African American English and Embracing Linguistic Diversity in the Classroom

Jen Griffin, our featured guest blogger for February, is a doctoral candidate in the Linguistics Department at UNC.

Her research interests include the documentation of dialect variation and evaluating models of variation. Her dissertation project seeks to document the various dialects of Sgaw Karen, which is an understudied language spoken by members of the Karen refugee community here in Chapel Hill.

In recent years, universities and other academic institutions nationwide have sought to promote diversity. In faculty training, course syllabi, and university policies, tolerance of diversity is emphasized in regards to race, gender, nationality, religion, and sexual orientation. However, as sociolinguist Walt Wolfram of North Carolina State University noted at the recent IAAR panel on African American English, one type of diversity that has largely been ignored is linguistic diversity. Little attention has been given to increasing tolerance for or understanding of the many distinct dialects of English that are spoken throughout the nation.

Linguists define dialects as varieties of a language which have their own unique grammars, or sets of rules, that regulate speech. These grammars dictate all the characteristics of language, such as how someone pronounces words, which words one uses, and even sentence structure. Dialects differ when some of the rules of one dialect don’t match the rules of another.

African American English (AAE) is one of many English dialects and has been well-studied by linguists. While AAE shares many of its grammatical rules and vocabulary with Mainstream American English (MAE), it also has several characteristics that distinguish it. For example, the grammar of MAE dictates that third person singular verb forms be marked with a word-final –s, as in “John eats,” while the grammatical rules of AAE dictate that “John eat” is the correct form. Because these dialects are so similar, many non-linguists erroneously classify AAE as a sloppy form of MAE, or “bad grammar.” The differences between these dialects are often small ones, which poses interesting questions for linguists. As part of her research, Professor Lisa Green of the University of Massachusetts is working to pinpoint exactly which rules are distinct between these dialects and which are shared.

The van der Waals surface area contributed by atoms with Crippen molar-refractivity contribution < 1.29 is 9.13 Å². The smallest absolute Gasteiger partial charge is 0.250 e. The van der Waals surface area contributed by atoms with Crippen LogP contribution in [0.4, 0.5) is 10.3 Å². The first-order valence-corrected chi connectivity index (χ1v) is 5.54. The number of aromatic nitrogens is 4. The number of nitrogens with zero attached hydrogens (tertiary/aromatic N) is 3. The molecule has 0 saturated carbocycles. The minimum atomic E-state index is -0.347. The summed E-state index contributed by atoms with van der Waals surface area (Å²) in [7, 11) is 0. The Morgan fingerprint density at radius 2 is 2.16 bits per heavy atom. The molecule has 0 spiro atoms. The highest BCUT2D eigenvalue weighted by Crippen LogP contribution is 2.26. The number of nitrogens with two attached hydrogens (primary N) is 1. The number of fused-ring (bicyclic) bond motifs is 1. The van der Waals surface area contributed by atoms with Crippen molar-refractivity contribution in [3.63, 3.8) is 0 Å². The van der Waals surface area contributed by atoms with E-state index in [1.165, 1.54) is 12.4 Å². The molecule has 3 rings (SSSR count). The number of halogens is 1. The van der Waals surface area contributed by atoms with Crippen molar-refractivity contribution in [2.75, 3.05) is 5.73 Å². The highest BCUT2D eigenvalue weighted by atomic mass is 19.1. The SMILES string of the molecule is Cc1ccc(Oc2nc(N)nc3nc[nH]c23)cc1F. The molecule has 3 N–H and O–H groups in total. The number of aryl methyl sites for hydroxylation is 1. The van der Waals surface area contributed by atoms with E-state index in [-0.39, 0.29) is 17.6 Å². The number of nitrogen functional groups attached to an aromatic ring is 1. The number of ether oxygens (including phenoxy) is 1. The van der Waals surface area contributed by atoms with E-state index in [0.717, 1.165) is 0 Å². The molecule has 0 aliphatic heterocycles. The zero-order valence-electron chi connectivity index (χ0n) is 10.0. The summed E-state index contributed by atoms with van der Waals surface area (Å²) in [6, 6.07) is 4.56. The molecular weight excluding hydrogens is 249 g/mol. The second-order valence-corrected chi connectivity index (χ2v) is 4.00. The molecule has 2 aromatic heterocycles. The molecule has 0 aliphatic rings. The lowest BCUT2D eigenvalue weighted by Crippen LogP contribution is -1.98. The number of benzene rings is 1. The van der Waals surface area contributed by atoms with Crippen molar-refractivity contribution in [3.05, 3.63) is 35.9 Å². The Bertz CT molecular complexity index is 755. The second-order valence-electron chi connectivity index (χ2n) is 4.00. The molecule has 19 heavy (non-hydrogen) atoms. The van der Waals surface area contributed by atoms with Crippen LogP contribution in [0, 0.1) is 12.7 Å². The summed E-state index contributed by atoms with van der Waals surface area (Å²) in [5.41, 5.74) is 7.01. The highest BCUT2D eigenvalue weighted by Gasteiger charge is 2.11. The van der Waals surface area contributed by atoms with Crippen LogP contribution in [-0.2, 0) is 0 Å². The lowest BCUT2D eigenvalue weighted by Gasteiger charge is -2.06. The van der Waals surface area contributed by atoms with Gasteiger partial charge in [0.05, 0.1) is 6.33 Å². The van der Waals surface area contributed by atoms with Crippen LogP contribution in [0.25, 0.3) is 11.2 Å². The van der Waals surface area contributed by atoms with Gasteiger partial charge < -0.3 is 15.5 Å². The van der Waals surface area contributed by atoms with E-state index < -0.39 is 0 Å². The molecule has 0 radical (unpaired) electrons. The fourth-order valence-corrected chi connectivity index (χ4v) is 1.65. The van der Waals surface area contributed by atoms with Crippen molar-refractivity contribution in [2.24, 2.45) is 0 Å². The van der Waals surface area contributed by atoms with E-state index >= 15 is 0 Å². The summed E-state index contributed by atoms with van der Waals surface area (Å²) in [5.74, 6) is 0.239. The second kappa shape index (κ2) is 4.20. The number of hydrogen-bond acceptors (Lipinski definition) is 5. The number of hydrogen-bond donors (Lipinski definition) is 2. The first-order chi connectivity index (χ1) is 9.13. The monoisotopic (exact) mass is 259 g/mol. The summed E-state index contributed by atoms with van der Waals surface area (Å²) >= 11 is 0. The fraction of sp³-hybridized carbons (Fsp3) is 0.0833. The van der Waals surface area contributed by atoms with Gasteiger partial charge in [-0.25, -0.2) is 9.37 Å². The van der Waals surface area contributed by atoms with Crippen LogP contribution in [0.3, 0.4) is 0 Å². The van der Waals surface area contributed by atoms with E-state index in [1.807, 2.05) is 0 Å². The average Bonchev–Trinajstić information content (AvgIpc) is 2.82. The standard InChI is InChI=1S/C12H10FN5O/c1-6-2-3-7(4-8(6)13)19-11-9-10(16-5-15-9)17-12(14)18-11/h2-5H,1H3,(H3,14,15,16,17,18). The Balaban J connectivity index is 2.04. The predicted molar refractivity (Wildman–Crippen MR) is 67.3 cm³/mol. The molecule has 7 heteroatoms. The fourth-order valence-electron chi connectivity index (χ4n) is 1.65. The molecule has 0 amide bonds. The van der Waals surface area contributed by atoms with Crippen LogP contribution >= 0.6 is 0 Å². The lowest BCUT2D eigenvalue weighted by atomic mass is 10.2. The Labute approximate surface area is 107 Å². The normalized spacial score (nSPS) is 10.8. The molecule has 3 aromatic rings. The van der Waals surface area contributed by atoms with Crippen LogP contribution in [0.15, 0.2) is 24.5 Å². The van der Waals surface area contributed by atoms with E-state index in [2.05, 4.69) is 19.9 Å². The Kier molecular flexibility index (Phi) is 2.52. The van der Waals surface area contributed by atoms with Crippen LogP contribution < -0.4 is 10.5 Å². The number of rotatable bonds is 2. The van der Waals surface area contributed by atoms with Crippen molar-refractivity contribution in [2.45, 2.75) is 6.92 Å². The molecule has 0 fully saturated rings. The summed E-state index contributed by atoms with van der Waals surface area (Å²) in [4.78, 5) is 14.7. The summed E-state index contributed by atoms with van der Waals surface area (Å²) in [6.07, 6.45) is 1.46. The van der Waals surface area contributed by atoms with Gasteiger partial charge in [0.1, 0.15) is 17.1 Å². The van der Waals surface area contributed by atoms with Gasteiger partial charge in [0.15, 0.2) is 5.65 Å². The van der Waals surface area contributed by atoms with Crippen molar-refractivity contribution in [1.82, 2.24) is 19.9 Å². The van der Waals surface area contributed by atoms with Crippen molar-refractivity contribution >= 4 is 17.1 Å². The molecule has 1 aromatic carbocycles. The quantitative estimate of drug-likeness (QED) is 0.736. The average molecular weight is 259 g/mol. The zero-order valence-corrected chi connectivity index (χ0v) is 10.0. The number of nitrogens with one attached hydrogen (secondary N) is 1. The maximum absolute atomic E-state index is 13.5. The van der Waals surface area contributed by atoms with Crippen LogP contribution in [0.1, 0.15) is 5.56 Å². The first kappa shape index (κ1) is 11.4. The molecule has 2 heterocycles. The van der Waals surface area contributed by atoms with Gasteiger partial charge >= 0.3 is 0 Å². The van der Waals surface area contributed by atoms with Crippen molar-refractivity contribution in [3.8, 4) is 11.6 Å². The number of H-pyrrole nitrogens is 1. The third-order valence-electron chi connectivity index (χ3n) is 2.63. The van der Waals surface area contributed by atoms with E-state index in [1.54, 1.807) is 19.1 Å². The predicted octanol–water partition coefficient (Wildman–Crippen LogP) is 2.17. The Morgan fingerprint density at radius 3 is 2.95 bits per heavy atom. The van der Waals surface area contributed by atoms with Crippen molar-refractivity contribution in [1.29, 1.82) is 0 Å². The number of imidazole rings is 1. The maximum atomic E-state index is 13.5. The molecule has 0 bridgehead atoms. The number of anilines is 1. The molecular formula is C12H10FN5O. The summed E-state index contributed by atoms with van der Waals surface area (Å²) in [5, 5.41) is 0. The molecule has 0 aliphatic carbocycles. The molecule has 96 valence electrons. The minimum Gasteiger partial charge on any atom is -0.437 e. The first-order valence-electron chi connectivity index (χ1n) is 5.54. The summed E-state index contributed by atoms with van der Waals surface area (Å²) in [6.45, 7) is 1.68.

In academic settings, these differences between dialects of English present the same complications as any other type of diversity in the classroom. Just as it is important to recognize and respect differences in students’ religions, ethnic backgrounds, and worldviews, it is equally important to recognize and respect students’ dialects because they are just as important to their sense of identity. Among his many projects on dialect variation, Professor Wolfram is currently working to promote awareness and tolerance of non-MAE dialects of English such as AAE (see Wolfram’s presentation below). Here at UNC, Professor Michael Terry is investigating how the use of AAE impacts academic performance in a mostly MAE classroom. Despite current research, many educators are left uninformed or confused about what role linguistic diversity should play in the classroom.

The issue of how to treat AAE in the classroom is nothing new. In the 1990s, the Oakland, California School District began to recognize AAE as a distinct form of English from MAE. The goal of the educators in Oakland was to create an MAE proficiency program so that students who spoke AAE were more easily able to code-switch between the two dialects in an academic setting. This sparked a nationwide controversy, as the opposition to this movement either thought it was classifying AAE as a completely separate language from English or were outraged that “improper grammar” would be supported in the classroom. The controversy shed light on how strong the linguistic attitudes of the public are and how widespread misinformation about dialect variation is.

There is no doubt that the issue of linguistic diversity in the classroom is a complicated one which will require the use of linguistic research to successfully navigate. Just as linguists contributed to the recognition of American Sign Language as a legitimate human language in the 1960s, we hope now to raise awareness of the legitimacy of all dialects of English, including AAE.

Download a powerpoint from Professor Wolfram’s presentation →